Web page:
|Figure 1: Case 1: A 42-year-old male posttraumatic vertebral fracture patient with complicated spinal instrumentation and extensive vertebral osteolysis. (a) Sagittal bone window reformat of the dorsolumbar spine using orthopedic metal artifact reduction algorithm showing the metallic implants with a clear definition of the vertebral details and minimal artifact streaks (Score 4). (b) Three dimensional computed tomography color-coded reconstruction with orthopedic metal artifact reduction, left posterior-lateral projection showing the fixing metallic rods with minimal intervening streak artifacts. (c) Three-dimensional computed tomography color-coded reconstruction with orthopedic metal artifact reduction, right posterior-lateral projection showing the extensive vertebral osteolysis with superior bone details and minimal streak artifacts.|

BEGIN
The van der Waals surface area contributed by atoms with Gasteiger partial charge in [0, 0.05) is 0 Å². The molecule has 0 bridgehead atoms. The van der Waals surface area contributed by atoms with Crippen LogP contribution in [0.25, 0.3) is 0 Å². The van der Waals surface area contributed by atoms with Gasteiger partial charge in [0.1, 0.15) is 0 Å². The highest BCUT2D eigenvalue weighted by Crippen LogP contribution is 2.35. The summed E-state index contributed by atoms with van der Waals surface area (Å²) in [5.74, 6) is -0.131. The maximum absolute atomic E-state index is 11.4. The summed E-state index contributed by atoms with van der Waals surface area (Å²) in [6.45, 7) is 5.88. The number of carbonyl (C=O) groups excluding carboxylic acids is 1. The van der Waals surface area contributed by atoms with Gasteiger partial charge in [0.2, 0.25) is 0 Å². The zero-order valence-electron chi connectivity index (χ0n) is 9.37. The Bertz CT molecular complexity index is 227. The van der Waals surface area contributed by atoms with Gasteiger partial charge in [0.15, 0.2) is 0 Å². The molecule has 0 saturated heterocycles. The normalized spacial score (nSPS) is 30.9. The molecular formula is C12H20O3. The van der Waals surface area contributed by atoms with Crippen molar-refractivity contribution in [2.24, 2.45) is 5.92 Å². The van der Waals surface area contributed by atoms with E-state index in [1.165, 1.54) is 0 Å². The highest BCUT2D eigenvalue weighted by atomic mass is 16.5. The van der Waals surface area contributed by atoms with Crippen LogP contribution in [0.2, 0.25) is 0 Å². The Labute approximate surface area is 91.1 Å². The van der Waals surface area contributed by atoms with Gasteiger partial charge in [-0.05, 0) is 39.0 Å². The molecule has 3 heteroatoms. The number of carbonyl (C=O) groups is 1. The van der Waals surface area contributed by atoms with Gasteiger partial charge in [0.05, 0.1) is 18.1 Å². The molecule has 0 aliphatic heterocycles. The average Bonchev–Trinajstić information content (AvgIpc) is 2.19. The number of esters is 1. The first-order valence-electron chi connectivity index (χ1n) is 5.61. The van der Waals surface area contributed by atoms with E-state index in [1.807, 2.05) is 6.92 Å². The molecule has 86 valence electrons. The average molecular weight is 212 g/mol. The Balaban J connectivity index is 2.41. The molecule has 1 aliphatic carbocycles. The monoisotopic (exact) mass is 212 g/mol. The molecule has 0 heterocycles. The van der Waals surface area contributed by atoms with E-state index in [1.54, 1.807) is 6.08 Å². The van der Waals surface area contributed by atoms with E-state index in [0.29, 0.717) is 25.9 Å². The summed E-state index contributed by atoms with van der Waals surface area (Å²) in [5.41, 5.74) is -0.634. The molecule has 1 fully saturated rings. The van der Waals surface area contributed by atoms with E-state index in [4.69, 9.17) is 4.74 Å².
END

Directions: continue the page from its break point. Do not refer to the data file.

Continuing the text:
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|Figure 2: Case 2: A 66-year-old male patient with spinal instrumentation for tuberculosis. (a) Sagittal soft-tissue window reformat of the dorsolumbar spine using orthopedic metal artifact reduction algorithm showing severe image degradation with obscuring artifact streaks (Score 1). (b) Axial bone window using orthopedic metal artifact reduction algorithm showing the metallic implants with marked veiling artifacts, ill-definition of the vertebral details and failure to delineate the extent of the perispinal tuberculosis lesion. (c) Three-dimensional computed tomography color-coded reconstruction with orthopedic metal artifact reduction, left posterior-lateral projection showing marked haziness of the bony details with marked streak artifacts.|